A perfect song for a wedding, and although we were celebrating Shaun’s and my beloved daughter making her way into this world soon, it still seemed right to ask them to sing for us. Because live music, in any capacity, is a blessing and a balm. Because two such beautiful, blending voices as theirs deserve to be heard often and loudly. Because they’d made me read Go the F*ck to Sleep outloud in front of a crowd, and turnabout is fair play. Because their love for each other is so evident when they sing together. And because, well, Shaun and I are partners, and we will be partners bringing our daughter into the world, and raising her.
I grew up hearing Dawn sing, and she’s the woman who taught me how to sing, how to be a strong alto, how to find the harmony and blend my voice. Her and Barb’s voice together are so harmonious, Dawn’s lower voice strong and resonant, Barb’s higher voice smooth and lilting. I think several of the guests hadn’t heard them sing before, or seen the video from our wedding — and there were oos and ahs and maybe a couple touched tears afterwards.
And then — it was time to go. I won’t lie, I was exhausted, and I hadn’t done anything harder than smile, laugh, eat and drink and be merry. But again, my ladies (and Shaun!) were such sweethearts — got me some water, settled me in a rocking chair to read over my guest book, while Mama Suh rocked baby Lucy to sleep on her chest, practicing for her granddaughter, and Jude played at my feet.
In no time at all, the gifts had been packed out to the car, and leftovers distributed. We’d had some ambitious plan to meet up later on in the evening — Mexican food for dinner, then some time out at one of the local breweries — but it soon became evident none of us were up for that.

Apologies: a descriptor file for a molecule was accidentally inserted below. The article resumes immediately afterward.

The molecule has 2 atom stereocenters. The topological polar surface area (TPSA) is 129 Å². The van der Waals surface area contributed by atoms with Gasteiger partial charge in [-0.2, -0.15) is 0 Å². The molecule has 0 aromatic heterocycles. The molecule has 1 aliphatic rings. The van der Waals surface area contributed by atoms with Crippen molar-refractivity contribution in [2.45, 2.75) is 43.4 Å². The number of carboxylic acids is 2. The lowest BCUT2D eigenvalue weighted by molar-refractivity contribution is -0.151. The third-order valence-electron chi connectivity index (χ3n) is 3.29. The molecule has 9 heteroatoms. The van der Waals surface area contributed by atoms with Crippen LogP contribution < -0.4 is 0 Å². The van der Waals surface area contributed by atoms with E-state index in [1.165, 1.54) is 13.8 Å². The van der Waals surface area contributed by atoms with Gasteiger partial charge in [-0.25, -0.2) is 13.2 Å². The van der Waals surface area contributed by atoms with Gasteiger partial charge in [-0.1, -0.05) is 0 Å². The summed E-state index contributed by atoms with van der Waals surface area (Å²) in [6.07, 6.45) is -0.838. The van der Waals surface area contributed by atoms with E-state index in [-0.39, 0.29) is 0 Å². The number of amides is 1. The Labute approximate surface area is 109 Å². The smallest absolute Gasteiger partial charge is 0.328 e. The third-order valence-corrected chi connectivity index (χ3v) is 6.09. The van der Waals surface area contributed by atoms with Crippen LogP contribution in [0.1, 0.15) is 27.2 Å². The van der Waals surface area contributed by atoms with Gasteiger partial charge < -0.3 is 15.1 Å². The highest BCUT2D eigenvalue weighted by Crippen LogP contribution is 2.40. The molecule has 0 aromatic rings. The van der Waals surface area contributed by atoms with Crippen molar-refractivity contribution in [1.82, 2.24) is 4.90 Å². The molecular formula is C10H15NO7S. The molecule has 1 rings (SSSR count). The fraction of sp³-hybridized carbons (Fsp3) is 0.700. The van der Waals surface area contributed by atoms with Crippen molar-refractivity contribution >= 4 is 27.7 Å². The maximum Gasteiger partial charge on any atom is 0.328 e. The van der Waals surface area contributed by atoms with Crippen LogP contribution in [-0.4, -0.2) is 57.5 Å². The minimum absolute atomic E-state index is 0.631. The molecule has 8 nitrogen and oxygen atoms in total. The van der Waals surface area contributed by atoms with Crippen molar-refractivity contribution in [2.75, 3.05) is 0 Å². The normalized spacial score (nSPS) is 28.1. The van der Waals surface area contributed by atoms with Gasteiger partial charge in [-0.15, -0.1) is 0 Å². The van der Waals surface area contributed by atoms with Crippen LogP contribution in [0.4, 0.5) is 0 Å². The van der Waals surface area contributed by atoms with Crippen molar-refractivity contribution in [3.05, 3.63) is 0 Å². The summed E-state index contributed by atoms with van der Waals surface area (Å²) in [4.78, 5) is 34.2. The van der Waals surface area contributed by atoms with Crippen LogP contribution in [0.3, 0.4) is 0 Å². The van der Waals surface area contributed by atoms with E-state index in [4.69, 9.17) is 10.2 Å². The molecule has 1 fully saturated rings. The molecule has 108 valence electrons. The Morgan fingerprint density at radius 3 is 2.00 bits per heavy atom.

And so, in some ways, this is my favourite part:
We left the farm, slowly and in small groups. We all went home and unloaded our cars and got changed and maybe had a brief nap. Then — everyone came over to our house.
At the baby shower, we’d all been in spring dresses, our hair done up, and our make-up maybe a little nicer than usual. We’d had specific snacks and drinks, on nice china and goblets. We’d made sure to be polite and say please and thank you and sit with our legs crossed. We can be adults, every now again, if we must. But then — this evening gathering: sweatpants and yoga pants. Glasses and no make-up on. Husbands in tow, a quilt spread out on the floor for the babies. Eating leftover food from the shower off of paper plates and napkins. Four or five conversations going on top of each other. Mario Kart and Jurassic World and later, Clueless.
Just a comfortable, happy group of friends. Just a loving circle of people who are caring and generous and funny and loving and supportive — and don’t need anything fancier or more complicated than each other’s time.
I am so lucky to have them, so lucky Shaun and I can call them all our brothers and sisters. So lucky that our daughter will be brought into the world, already so loved and cherished by such a family.
[most of these pictures are mine, but a couple are borrowed from fellow guests, thank you!]